Daily file photo by Allie Goulding
February has not been kind to Northwestern thus far.
After easily defeating last-place Wisconsin on Feb. 1, the Wildcats (17-8, 6-6 Big Ten) will enter Thursday’s contest at Iowa (15-10, 6-6) trying to snap a three-game skid, their longest of the year. During the streak, NU has averaged just 52.3 points per game, well below its season average of 69.2 points.
“Like a lot of teams, you have some nagging injuries this time of year that play into it,” coach Joe McKeown said. “To play a schedule where you’re playing, traveling, come back, travel again — it is what it is. You’ve just got to take advantage of the opportunities you’re gonna have and not worry about things you can’t control.”
Although much of the team has struggled offensively, senior forward Nia Coffey is coming off one of the best games of her career. The Minneapolis native tallied a season-high 33 points during Monday’s loss to Minnesota, her final game in her home state.
Coffey said a lot of family and friends were in attendance, including her brother Amir, a freshman guard for Minnesota’s men’s basketball team. She added that NU is taking a game-to-game approach to try to break its losing streak.
“We’re just trying to keep the same mentality and keep everyone motivated and on the same page,” Coffey said.
The Hawkeyes have dominated recent matchups with the Cats, winning the last six, and nine of the last ten since 2011. Thursday’s matchup will also come with added significance, as NU and Iowa possess identical conference records.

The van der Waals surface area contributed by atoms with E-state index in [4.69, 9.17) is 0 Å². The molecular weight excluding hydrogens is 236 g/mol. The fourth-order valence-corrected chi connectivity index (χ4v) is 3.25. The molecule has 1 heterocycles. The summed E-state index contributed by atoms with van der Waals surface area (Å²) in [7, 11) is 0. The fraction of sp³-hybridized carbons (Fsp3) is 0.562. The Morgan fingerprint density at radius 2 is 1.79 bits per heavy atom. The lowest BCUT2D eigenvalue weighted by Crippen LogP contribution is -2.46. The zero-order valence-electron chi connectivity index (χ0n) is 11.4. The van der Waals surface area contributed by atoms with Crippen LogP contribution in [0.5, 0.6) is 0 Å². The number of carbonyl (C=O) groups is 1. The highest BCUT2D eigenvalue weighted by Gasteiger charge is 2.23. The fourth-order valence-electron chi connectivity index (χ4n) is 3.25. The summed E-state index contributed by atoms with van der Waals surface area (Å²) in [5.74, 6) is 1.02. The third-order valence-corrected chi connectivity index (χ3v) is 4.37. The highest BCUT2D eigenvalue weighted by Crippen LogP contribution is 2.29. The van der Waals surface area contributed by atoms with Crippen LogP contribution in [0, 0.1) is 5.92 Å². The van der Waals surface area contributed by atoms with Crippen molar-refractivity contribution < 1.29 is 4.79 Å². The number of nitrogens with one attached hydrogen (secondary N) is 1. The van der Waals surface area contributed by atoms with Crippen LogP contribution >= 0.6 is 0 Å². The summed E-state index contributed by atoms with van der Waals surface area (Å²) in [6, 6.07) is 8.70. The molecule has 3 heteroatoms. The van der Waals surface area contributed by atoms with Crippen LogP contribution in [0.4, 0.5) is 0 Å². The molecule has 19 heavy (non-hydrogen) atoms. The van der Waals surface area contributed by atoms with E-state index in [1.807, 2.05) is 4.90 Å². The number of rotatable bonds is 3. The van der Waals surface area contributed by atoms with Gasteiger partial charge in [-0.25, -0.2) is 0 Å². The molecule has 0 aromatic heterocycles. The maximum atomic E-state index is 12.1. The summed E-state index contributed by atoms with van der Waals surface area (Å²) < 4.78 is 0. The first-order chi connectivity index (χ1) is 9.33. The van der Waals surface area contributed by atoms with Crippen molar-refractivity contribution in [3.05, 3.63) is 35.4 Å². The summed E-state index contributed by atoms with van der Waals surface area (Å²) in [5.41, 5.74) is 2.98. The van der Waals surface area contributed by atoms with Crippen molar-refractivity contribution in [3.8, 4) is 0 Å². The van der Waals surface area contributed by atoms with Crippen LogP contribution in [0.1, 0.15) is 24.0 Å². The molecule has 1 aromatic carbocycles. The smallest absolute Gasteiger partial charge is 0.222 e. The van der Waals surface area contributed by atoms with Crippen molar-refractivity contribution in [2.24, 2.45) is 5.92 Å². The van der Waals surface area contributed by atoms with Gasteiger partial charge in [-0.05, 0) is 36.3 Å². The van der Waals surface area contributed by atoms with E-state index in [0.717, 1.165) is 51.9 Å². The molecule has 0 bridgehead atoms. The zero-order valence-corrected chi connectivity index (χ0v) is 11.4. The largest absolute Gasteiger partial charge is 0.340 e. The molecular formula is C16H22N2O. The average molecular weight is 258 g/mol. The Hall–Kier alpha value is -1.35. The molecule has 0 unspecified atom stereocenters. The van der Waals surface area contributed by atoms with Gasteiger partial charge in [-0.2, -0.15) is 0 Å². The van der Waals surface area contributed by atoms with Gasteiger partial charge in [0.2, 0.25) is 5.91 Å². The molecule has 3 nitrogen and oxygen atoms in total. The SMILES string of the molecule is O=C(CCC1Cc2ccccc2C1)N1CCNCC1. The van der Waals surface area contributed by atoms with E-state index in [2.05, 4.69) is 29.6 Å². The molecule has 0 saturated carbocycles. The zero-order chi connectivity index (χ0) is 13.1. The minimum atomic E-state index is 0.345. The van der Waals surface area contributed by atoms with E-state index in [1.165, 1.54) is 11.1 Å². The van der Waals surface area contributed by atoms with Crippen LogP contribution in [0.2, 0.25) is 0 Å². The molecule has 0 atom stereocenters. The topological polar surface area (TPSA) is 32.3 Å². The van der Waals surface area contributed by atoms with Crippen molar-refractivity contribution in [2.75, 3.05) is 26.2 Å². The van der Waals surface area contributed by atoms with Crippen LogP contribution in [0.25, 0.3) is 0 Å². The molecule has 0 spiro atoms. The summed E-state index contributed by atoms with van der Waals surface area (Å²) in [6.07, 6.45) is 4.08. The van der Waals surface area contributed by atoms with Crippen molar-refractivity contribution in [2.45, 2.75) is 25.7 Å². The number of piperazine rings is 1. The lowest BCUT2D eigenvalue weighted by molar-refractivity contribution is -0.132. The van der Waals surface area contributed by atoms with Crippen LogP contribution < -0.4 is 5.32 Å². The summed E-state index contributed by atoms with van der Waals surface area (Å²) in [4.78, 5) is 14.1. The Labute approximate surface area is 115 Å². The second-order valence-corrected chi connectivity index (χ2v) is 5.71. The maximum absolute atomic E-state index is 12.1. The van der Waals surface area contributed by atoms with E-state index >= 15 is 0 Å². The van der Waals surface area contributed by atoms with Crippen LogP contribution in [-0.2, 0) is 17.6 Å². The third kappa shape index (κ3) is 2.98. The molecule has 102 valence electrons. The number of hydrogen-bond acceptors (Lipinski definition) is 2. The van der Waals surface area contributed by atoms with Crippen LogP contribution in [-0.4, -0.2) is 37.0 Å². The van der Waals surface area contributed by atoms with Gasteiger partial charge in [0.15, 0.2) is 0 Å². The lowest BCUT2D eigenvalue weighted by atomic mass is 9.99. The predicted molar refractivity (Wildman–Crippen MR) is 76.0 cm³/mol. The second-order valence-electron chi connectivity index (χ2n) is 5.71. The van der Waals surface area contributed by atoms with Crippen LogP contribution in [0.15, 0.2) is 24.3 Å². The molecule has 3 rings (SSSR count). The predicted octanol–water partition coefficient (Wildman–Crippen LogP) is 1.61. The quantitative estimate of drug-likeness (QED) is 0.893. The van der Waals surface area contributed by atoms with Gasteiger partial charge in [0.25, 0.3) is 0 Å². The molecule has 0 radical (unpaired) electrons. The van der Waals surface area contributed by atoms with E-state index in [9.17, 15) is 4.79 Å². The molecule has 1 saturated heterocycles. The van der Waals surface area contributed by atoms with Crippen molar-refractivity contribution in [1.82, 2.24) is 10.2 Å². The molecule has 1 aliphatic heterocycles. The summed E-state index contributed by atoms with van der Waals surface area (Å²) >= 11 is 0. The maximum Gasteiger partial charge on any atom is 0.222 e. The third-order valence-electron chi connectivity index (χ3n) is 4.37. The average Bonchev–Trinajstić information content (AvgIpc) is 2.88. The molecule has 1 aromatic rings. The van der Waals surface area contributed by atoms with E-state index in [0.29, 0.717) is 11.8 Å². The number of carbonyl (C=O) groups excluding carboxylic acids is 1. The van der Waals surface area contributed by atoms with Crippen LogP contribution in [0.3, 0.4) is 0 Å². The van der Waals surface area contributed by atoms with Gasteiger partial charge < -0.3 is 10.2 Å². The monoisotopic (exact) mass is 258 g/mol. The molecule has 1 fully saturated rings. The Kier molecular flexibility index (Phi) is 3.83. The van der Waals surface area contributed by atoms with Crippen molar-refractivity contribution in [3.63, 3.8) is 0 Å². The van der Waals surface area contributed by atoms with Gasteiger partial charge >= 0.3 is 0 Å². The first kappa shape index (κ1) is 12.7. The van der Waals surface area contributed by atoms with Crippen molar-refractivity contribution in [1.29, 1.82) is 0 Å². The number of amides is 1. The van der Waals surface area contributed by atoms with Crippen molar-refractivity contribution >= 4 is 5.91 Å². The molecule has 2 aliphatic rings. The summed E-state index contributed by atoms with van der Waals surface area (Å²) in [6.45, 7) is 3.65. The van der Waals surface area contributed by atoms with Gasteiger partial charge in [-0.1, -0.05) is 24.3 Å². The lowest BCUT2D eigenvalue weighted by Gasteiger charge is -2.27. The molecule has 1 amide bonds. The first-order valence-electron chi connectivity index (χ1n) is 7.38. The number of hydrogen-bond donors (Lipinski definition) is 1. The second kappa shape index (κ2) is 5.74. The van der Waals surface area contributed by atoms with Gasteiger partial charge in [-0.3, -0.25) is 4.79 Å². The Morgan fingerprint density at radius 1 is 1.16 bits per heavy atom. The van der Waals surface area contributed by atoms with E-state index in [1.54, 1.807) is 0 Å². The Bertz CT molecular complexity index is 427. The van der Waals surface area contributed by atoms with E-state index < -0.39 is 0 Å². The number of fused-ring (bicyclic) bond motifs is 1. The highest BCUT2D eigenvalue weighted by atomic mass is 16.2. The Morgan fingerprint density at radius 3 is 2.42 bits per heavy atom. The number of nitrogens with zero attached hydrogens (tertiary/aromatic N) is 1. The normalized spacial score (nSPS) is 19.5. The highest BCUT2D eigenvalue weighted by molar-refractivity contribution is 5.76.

Senior guard Ashley Deary said Thursday will provide the Cats with an opportunity to rediscover their energy on the court.
“We definitely have to do a reset after the last few games, in just getting back to playing with passion … and not to take this opportunity for granted,” Deary said. “There’s still a shot to go to the NCAA Tournament and make a run in terms of our Big Ten standings, so we have to make the most of that, but we can only do it one game at a time.”
With just four games remaining in conference play, time is running out for NU to right the ship and earn an NCAA Tournament berth. Sitting at 17-5 two weeks ago, the Cats had been in prime position for an at-large bid. The losing streak, however, has put that bid in jeopardy.
Additionally, one game separates six teams seeking to earn the final double-bye in March’s Big Ten Tournament, and NU could realistically finish anywhere between fourth and 10th place in the conference. But McKeown said he doesn’t want to “overanalyze” the situation.
“There’s so many teams in our league that are all jumbled together that you can’t worry about standings or schedules; you just have to go play the next game,” McKeown said. “When we do that, we’re good.”
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